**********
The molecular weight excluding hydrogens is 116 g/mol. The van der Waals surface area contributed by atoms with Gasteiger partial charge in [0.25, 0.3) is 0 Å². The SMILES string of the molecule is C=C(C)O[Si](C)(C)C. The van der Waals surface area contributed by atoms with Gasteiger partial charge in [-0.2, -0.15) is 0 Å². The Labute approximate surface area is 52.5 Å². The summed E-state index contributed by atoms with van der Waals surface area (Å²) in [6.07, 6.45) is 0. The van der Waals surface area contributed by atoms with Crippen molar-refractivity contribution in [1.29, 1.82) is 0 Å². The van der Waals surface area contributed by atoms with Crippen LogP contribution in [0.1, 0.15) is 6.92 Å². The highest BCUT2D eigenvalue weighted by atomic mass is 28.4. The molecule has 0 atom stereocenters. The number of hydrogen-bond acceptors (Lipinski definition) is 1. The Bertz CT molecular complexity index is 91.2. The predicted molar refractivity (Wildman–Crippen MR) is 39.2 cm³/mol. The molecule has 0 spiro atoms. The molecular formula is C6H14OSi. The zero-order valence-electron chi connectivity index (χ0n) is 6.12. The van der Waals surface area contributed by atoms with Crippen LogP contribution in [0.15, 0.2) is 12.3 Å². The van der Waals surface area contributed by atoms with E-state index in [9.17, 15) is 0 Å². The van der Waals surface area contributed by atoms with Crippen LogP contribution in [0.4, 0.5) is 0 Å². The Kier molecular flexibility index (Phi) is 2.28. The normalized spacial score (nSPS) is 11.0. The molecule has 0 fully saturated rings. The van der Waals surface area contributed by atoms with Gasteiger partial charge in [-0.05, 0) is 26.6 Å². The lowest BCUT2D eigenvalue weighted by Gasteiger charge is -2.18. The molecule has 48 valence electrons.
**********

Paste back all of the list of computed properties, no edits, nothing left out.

The molecular weight excluding hydrogens is 116 g/mol. The van der Waals surface area contributed by atoms with Gasteiger partial charge in [0.25, 0.3) is 0 Å². The SMILES string of the molecule is C=C(C)O[Si](C)(C)C. The van der Waals surface area contributed by atoms with Gasteiger partial charge in [-0.2, -0.15) is 0 Å². The Labute approximate surface area is 52.5 Å². The summed E-state index contributed by atoms with van der Waals surface area (Å²) in [6.07, 6.45) is 0. The van der Waals surface area contributed by atoms with Crippen molar-refractivity contribution in [1.29, 1.82) is 0 Å². The van der Waals surface area contributed by atoms with Crippen LogP contribution in [0.1, 0.15) is 6.92 Å². The highest BCUT2D eigenvalue weighted by atomic mass is 28.4. The molecule has 0 atom stereocenters. The number of hydrogen-bond acceptors (Lipinski definition) is 1. The Bertz CT molecular complexity index is 91.2. The predicted molar refractivity (Wildman–Crippen MR) is 39.2 cm³/mol. The molecule has 0 spiro atoms. The molecular formula is C6H14OSi. The zero-order valence-electron chi connectivity index (χ0n) is 6.12. The van der Waals surface area contributed by atoms with Crippen LogP contribution in [0.15, 0.2) is 12.3 Å². The van der Waals surface area contributed by atoms with E-state index in [9.17, 15) is 0 Å². The van der Waals surface area contributed by atoms with Crippen LogP contribution in [0.4, 0.5) is 0 Å². The Kier molecular flexibility index (Phi) is 2.28. The normalized spacial score (nSPS) is 11.0. The molecule has 0 fully saturated rings. The van der Waals surface area contributed by atoms with Gasteiger partial charge in [-0.05, 0) is 26.6 Å². The lowest BCUT2D eigenvalue weighted by Gasteiger charge is -2.18. The molecule has 48 valence electrons.